The Weird American

I think I should have said that Eric and I will finish Murder World: Kaiju Dawn in August. For some reason, I keep thinking it’s May and I haven’t had my birthday yet. But never fear, for it’s being worked on at the moment. Well, not this moment, but as soon as I’m done working on this blog entry, I’ll be getting back to it. Made tremendous progress yesterday, introduced a rival mercenary company for Vincente and company to contend with for the bounty, and killed a character quite messily (kinetic energy death equals awesome). If I keep this pace up, the book could very well be done by Aug 6. We shall see.

I’ve been following the latest outbreak of open warfare in Israel this past week, and I have to admit I was kind of surprised that the overall tone in the media has not been of open condemnation of Israel. In the past, Israel has been roasted on an open fire for missile strikes after being attacked by rockets. Usually you see the dead Palestinian children paraded about (especially on BBC and al-Jazeera, the latter of which isn’t really a huge surprise) and no mention (or very little) of the damage and injuries the attacks from Gaza into Israel have done. It’s starting to be a sign that the world’s patience is running thin with the PA as even Secretary of State Kerry condemned Hamas for restarting the attacks after the time when the proposed cease-fire was to begin (interesting to note: instead of immediate retaliation, Israel waited a few hours this time. I think they’re catching on that social media is their ally, since news companies historically weren’t reporting the events fairly).

In Israel’s eyes, the problem is that Hamas still refuses to recognize them as a legitimate nation and, along with their financiers (Syria, Iran, etc), have sworn to drive them “into the sea”. As a newly sovereign nation reeling from the Holocaust in the 1950’s, I can see why Israel would be carrying a grudge and being wary of anybody who wants to exterminate them. It’s hard to break bread with an enemy to talk peace when all that is coming from the enemy’s mouth is “death to Israel!” In the past, it was the cause célèbre of certain individuals to blame Israel for overreacting when they were attacked by Hamas. For many Americans, it’s easy to think that Israel overreacts in their retaliations against Hamas, because we do not understand the concept of living under constant missile threat and attack. Our mindset isn’t built that way, because we think that if we fight someone, we fight until there is a winner, then go out and have some beers with the loser afterwards. The rest of the world doesn’t understand us, and we don’t understand the rest of the world because of it. So when Israel punches back, and Hamas comes running to the UN, old grudges rear their head and suddenly the idea of working out an agreement becomes a terrific time to settle old scores.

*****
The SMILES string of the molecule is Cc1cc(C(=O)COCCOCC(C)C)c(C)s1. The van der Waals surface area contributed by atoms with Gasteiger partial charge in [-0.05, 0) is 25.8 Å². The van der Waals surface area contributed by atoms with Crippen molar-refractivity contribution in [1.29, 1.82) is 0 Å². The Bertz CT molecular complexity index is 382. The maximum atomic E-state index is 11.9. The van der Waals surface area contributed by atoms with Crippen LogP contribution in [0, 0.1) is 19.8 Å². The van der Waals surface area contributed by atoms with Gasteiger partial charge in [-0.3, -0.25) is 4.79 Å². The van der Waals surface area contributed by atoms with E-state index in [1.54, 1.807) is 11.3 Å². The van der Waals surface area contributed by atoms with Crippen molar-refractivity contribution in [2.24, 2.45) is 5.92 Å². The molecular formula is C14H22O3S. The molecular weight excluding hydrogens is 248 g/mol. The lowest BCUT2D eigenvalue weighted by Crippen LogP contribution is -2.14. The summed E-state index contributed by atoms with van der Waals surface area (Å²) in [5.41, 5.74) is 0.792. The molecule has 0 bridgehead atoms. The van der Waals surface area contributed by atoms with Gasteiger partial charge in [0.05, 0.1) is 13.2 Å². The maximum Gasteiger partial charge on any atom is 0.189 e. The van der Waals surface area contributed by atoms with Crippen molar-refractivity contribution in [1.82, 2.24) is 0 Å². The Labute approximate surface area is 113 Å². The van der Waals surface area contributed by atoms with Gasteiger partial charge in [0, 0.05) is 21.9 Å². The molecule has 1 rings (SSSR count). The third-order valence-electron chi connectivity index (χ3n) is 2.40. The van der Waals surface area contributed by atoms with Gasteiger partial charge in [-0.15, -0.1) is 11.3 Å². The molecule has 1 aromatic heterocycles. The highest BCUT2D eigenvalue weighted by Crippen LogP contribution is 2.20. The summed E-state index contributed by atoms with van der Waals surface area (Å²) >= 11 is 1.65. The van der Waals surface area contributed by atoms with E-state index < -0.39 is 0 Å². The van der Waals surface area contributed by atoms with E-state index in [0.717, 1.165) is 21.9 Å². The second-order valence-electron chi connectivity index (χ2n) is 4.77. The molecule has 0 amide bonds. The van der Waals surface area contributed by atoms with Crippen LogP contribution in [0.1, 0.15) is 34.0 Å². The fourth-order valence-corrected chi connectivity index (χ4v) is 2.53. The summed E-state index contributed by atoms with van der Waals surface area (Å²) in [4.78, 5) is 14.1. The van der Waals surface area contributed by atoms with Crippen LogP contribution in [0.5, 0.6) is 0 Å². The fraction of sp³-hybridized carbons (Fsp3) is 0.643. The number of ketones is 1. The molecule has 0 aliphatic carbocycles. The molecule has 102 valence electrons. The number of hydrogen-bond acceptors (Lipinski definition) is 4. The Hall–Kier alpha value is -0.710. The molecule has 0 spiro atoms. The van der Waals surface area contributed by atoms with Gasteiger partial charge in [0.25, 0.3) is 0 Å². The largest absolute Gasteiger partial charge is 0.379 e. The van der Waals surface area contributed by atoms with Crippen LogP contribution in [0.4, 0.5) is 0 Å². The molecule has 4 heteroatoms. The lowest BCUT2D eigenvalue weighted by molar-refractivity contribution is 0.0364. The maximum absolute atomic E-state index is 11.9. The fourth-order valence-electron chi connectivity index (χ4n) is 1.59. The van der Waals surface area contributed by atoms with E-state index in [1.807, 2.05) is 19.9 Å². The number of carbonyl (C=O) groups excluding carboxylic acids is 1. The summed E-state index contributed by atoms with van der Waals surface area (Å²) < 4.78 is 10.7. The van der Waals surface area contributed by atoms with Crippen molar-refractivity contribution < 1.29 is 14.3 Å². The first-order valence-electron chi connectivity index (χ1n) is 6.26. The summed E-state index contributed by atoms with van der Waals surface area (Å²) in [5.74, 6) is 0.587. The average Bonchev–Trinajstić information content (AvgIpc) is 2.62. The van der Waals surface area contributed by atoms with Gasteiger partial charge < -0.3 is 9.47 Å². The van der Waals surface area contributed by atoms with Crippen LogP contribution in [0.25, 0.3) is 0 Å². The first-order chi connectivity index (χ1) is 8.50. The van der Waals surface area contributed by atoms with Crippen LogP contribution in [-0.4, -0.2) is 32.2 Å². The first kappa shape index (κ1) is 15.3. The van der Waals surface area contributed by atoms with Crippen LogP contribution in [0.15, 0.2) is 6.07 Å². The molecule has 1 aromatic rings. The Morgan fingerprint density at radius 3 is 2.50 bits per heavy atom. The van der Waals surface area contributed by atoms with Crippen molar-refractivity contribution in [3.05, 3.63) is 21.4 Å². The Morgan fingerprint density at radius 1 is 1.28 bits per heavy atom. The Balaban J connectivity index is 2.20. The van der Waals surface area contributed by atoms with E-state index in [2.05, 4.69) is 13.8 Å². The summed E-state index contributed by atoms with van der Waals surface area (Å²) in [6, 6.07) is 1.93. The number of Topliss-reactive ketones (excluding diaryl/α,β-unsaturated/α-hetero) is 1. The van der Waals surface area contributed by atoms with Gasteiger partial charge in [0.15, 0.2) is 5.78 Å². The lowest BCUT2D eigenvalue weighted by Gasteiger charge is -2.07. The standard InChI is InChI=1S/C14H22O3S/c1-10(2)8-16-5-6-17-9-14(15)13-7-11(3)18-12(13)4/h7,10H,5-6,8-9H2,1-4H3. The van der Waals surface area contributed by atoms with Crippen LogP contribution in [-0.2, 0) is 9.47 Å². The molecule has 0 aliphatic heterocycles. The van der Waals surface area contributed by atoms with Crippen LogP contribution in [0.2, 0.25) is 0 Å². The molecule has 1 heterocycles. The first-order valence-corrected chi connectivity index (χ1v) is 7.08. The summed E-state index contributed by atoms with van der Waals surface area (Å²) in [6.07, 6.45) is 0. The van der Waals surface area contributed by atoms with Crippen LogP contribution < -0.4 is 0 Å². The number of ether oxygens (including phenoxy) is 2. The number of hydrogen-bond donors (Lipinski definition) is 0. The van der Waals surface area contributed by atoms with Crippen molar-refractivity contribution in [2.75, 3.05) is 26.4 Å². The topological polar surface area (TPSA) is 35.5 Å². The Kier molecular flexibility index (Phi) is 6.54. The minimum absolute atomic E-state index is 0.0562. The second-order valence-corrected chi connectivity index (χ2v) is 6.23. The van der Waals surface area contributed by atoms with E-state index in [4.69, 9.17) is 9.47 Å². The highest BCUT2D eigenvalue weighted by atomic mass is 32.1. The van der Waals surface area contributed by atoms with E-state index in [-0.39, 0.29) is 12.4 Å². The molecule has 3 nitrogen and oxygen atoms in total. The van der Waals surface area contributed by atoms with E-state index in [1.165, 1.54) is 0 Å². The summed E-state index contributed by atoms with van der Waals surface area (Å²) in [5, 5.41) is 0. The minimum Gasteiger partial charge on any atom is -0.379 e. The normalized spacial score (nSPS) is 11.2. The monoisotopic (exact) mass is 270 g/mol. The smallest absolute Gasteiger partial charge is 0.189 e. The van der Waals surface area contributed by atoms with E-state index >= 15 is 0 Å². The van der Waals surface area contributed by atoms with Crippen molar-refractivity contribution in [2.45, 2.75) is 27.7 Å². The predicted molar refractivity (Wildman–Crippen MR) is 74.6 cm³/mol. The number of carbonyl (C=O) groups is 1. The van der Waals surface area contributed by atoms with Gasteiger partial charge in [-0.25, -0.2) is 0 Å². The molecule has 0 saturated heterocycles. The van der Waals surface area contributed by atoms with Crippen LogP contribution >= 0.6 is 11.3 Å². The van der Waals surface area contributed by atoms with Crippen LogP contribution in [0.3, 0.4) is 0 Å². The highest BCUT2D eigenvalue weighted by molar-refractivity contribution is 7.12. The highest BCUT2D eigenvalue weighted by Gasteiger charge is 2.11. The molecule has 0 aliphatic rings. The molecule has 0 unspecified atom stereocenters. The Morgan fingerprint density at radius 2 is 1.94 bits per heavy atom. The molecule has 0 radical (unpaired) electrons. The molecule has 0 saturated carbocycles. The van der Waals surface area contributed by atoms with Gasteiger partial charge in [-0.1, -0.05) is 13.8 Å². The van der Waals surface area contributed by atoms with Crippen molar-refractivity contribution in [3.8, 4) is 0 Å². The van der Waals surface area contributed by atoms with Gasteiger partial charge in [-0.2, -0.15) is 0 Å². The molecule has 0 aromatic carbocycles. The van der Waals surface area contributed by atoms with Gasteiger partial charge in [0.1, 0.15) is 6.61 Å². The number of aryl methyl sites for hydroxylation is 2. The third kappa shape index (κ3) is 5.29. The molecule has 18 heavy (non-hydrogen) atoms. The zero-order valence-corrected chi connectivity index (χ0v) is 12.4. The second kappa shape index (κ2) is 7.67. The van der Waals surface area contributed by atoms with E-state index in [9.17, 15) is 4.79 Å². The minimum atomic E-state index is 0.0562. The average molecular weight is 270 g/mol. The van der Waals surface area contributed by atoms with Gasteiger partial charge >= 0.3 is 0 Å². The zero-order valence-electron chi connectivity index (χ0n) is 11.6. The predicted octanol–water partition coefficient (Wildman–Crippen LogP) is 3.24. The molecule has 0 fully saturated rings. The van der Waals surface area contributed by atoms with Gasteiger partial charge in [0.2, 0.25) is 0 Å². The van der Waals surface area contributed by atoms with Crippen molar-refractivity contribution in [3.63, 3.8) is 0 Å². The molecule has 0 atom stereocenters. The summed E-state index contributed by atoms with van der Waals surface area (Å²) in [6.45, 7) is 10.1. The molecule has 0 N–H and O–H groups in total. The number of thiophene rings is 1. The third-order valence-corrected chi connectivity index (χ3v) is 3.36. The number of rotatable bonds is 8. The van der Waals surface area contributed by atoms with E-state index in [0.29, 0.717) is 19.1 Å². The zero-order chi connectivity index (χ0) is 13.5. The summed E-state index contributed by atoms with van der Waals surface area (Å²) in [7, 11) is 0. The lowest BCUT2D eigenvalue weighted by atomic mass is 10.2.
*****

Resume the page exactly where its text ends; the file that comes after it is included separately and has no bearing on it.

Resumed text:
This is one of the reasons that I despise the idea of America being more like Europe. I have quite a number of colleagues and friends who think we should act like the Euros do, but I disagree. Considering that there are cultural hatreds which have lasted for hundreds of years in Europe (seriously… try getting a Swabian to like the Swiss, or vice versa), and the typical modus operandi of Europeans using organizations like the UN to either enrich themselves or hurt someone else over a perceived slight which occurred in 1954, Americans trying to be more European is a bad idea. We aren’t like them, and cannot be like them, because we don’t think like them. We’re not wired that way. I’m in agreement with Sarah Hoyt on this one — Americans, to the rest of the world, are weird. And this is a good thing.

If we were like the rest of the world, for example, the UN would do everything we told it to. Do you know why? Because the land that the UN uses as their headquarters has been used, rent-free, for the past 30 years. Could you imagine what that prime piece of NYC real estate is worth? And can you imagine if we started charging the UN for back fees, back rent, renter’s insurance, electric, cable, gas…? Man, that would be harsh if America really wanted to get their way and be as imperialistic as everyone thinks we are. I also think we’re at a disadvantage because we genuinely want to help others, and we’ll even put the interests of others ahead of our own sometimes, which freaks people out because what normal country does such a thing?! Yeah. Weird Americans.

Boy, that grew into a rambling diatribe. I need to get back to work.


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